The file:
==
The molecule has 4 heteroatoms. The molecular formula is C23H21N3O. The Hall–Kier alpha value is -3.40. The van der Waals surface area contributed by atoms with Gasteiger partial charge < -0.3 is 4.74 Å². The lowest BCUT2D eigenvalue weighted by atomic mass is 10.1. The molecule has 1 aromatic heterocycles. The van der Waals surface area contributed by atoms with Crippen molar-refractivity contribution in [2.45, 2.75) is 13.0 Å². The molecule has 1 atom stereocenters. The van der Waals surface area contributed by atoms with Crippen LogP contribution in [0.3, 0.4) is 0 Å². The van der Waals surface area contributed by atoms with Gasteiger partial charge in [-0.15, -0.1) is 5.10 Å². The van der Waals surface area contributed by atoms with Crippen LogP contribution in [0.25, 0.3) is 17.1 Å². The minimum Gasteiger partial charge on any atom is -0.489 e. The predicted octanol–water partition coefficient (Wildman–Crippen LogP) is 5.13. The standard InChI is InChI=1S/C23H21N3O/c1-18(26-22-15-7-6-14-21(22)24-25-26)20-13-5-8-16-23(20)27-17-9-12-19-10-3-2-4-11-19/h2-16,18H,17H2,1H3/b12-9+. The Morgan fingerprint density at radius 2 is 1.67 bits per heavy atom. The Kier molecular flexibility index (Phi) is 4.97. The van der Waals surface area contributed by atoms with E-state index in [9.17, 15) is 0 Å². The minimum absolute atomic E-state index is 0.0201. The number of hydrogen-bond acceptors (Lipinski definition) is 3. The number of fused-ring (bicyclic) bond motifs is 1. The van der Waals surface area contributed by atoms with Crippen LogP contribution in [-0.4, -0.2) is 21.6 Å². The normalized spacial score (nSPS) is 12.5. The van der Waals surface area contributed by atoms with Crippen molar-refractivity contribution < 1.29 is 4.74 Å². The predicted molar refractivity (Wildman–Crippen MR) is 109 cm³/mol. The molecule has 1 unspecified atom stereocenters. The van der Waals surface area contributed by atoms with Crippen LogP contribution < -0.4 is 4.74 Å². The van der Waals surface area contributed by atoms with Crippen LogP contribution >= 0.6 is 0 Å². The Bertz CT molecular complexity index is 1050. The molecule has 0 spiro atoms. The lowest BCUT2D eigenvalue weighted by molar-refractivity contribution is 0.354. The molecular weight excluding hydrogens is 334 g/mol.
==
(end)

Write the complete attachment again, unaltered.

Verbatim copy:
The molecule has 4 heteroatoms. The molecular formula is C23H21N3O. The Hall–Kier alpha value is -3.40. The van der Waals surface area contributed by atoms with Gasteiger partial charge < -0.3 is 4.74 Å². The lowest BCUT2D eigenvalue weighted by atomic mass is 10.1. The molecule has 1 aromatic heterocycles. The van der Waals surface area contributed by atoms with Crippen molar-refractivity contribution in [2.45, 2.75) is 13.0 Å². The molecule has 1 atom stereocenters. The van der Waals surface area contributed by atoms with Crippen LogP contribution in [0.3, 0.4) is 0 Å². The van der Waals surface area contributed by atoms with Gasteiger partial charge in [-0.15, -0.1) is 5.10 Å². The van der Waals surface area contributed by atoms with Crippen LogP contribution in [0.25, 0.3) is 17.1 Å². The minimum Gasteiger partial charge on any atom is -0.489 e. The predicted octanol–water partition coefficient (Wildman–Crippen LogP) is 5.13. The standard InChI is InChI=1S/C23H21N3O/c1-18(26-22-15-7-6-14-21(22)24-25-26)20-13-5-8-16-23(20)27-17-9-12-19-10-3-2-4-11-19/h2-16,18H,17H2,1H3/b12-9+. The Morgan fingerprint density at radius 2 is 1.67 bits per heavy atom. The Kier molecular flexibility index (Phi) is 4.97. The van der Waals surface area contributed by atoms with E-state index in [9.17, 15) is 0 Å². The minimum absolute atomic E-state index is 0.0201. The number of hydrogen-bond acceptors (Lipinski definition) is 3. The number of fused-ring (bicyclic) bond motifs is 1. The van der Waals surface area contributed by atoms with Crippen LogP contribution in [-0.4, -0.2) is 21.6 Å². The normalized spacial score (nSPS) is 12.5. The van der Waals surface area contributed by atoms with Crippen molar-refractivity contribution < 1.29 is 4.74 Å². The predicted molar refractivity (Wildman–Crippen MR) is 109 cm³/mol. The molecule has 1 unspecified atom stereocenters. The van der Waals surface area contributed by atoms with Crippen LogP contribution < -0.4 is 4.74 Å². The van der Waals surface area contributed by atoms with Crippen LogP contribution >= 0.6 is 0 Å². The Bertz CT molecular complexity index is 1050. The molecule has 0 spiro atoms. The lowest BCUT2D eigenvalue weighted by molar-refractivity contribution is 0.354. The molecular weight excluding hydrogens is 334 g/mol.